New vulnerabilities are being discovered all the time. In an annual report on cyberattacks released last month, Symantec, a leading security company, said the average number of cyberattacks and probes found in the monitoring of the computer systems of 400 companies during the second half of 2002 was 30 attacks per company a week, 20 percent higher than the number recorded during the same six-month period in the previous year. Still, Symantec said that the attacks appeared to be simple hacking and that they had detected no verifiable cases of cyberterrorist attacks during the past six months.
Now that high technology has spread to every part of the world, so too has virus writing, which in recent years has become the province of a generation of young script kiddies who can cobble together malicious programs from online tips. The I Love You virus, for example, written by a college student in the Philippines in 2000, had a worldwide impact.
In 2001 came the explicitly political Code Red, a potent network worm that was programmed to take control of thousands of computers, force them to block access to the White House Web site and flood government servers with data.
Many security experts believe that the program was developed in China as an expression of anger over the international dispute concerning a downed U.S. spy plane in that country. Once the worm was detected, a quick tweak to the numeric online address for the whitehouse.gov site prevented disruption.The creation of programs like Code Red moves online political activism - and the global nature of rogue software - to the forefront, said Roger Thompson, the director of malicious code research at TruSecure, a computer security company. Instead of doing it to be jerks and show off to their buddies, they're doing it to make a statement, he said.
Still, there are as many motivations as there were coders. Dan Verton, a computer journalist and author of The Hacker Diaries/Confessions of Teenage Hackers,said that virus writers around the world do not fit any one stereotype.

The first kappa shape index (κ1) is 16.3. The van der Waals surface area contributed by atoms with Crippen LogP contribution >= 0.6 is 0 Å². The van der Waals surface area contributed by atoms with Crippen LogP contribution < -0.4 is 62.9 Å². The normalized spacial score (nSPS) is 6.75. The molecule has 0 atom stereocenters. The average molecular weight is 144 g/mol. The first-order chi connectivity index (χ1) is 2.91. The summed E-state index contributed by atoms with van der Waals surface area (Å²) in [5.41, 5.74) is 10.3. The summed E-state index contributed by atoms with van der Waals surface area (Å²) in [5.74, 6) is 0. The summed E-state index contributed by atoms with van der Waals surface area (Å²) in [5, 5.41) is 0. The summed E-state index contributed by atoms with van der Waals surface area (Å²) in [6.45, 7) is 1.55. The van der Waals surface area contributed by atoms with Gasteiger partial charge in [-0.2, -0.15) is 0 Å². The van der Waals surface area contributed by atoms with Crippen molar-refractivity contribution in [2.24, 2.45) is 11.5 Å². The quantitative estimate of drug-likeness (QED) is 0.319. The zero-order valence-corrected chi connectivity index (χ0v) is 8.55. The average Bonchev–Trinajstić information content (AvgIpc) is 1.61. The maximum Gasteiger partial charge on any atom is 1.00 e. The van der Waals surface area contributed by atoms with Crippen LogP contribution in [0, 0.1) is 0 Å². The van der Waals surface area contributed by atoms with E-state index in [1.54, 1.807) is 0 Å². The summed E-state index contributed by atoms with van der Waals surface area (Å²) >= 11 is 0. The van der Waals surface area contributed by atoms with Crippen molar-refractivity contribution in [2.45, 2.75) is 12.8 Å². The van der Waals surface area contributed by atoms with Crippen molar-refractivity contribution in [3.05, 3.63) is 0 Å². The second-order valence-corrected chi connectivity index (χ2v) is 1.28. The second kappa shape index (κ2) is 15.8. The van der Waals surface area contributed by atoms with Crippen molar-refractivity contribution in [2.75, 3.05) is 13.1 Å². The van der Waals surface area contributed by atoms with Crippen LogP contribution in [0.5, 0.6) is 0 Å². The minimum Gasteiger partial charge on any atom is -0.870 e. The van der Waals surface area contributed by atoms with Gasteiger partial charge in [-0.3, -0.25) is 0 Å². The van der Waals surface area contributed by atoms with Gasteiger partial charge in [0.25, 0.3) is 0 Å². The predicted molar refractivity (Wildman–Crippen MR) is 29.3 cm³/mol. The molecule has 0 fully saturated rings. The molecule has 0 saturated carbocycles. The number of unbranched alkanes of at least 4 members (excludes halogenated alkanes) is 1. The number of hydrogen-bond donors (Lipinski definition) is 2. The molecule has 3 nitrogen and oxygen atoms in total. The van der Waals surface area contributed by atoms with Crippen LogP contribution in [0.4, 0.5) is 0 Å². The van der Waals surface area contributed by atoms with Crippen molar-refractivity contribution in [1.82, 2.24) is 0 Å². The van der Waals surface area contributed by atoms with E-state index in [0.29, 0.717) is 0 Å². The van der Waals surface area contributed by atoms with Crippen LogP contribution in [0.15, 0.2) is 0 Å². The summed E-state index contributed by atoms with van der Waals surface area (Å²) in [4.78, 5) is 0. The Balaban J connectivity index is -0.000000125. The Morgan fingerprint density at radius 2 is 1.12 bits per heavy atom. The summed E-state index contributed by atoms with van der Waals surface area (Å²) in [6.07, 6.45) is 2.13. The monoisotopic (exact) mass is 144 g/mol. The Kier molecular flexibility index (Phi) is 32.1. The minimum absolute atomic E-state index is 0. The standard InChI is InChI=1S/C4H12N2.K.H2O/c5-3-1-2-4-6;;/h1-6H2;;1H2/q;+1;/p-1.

Seth Pack, a former virus writer who lives in Spartanburg, South Carolina, and works in the computer security field, said he stopped writing destructive programs after a visit from law enforcement agents when he was 14. He said he had a hidden agenda in writing viruses as a teenager to acquire fame in the underworld.
Still other virus creators say that they are blending computer science and art. A Spanish programmer who goes by the online name Jtag said by e-mail that he finds in viruses some kind of 'artistic' beauty (because I have a very very artistic thoughts, i was musician).
Chris Wraight, a technology consultant with Sophos, a security company, said a more apt comparison is with a sprayer of graffiti. Instead of defacing a wall, he said, they spread a message that could potentially reach millions of computers. Little wonder, then, that he expects the trend toward political hactivism to continue. The whole notion of trying to use the world stage for political views is going to grow over time, he said.
And the attacks will grow more potent, predicted Vatis, who was the first director of the National Infrastructure Protection Center in the Federal Bureau of Investigation. He noted that the U.S. military, with the blessing of the Bush administration, has recently begun preparing weapons for waging cyberwar.